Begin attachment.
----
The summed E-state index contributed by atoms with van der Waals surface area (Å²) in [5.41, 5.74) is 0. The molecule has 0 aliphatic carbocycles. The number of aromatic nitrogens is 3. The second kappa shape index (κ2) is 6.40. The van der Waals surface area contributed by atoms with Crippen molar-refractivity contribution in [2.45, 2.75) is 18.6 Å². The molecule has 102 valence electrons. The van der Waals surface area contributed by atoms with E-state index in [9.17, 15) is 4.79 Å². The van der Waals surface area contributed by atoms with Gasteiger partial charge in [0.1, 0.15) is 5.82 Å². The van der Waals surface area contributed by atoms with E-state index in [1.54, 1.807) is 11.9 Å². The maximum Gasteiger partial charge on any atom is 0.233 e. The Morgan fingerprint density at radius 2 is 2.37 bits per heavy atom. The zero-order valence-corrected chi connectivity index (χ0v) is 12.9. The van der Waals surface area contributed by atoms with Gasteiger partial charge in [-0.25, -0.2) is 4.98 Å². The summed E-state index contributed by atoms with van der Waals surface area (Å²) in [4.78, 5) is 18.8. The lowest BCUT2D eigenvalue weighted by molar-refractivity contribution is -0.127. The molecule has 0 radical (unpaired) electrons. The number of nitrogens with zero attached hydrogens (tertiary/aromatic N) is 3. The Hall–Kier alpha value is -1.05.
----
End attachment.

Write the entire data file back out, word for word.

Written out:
The summed E-state index contributed by atoms with van der Waals surface area (Å²) in [5.41, 5.74) is 0. The molecule has 0 aliphatic carbocycles. The number of aromatic nitrogens is 3. The second kappa shape index (κ2) is 6.40. The van der Waals surface area contributed by atoms with Crippen molar-refractivity contribution in [2.45, 2.75) is 18.6 Å². The molecule has 102 valence electrons. The van der Waals surface area contributed by atoms with E-state index in [9.17, 15) is 4.79 Å². The van der Waals surface area contributed by atoms with Gasteiger partial charge in [0.1, 0.15) is 5.82 Å². The van der Waals surface area contributed by atoms with E-state index in [1.54, 1.807) is 11.9 Å². The maximum Gasteiger partial charge on any atom is 0.233 e. The Morgan fingerprint density at radius 2 is 2.37 bits per heavy atom. The zero-order valence-corrected chi connectivity index (χ0v) is 12.9. The van der Waals surface area contributed by atoms with Gasteiger partial charge in [-0.25, -0.2) is 4.98 Å². The summed E-state index contributed by atoms with van der Waals surface area (Å²) in [4.78, 5) is 18.8. The lowest BCUT2D eigenvalue weighted by molar-refractivity contribution is -0.127. The molecule has 0 radical (unpaired) electrons. The number of nitrogens with zero attached hydrogens (tertiary/aromatic N) is 3. The Hall–Kier alpha value is -1.05.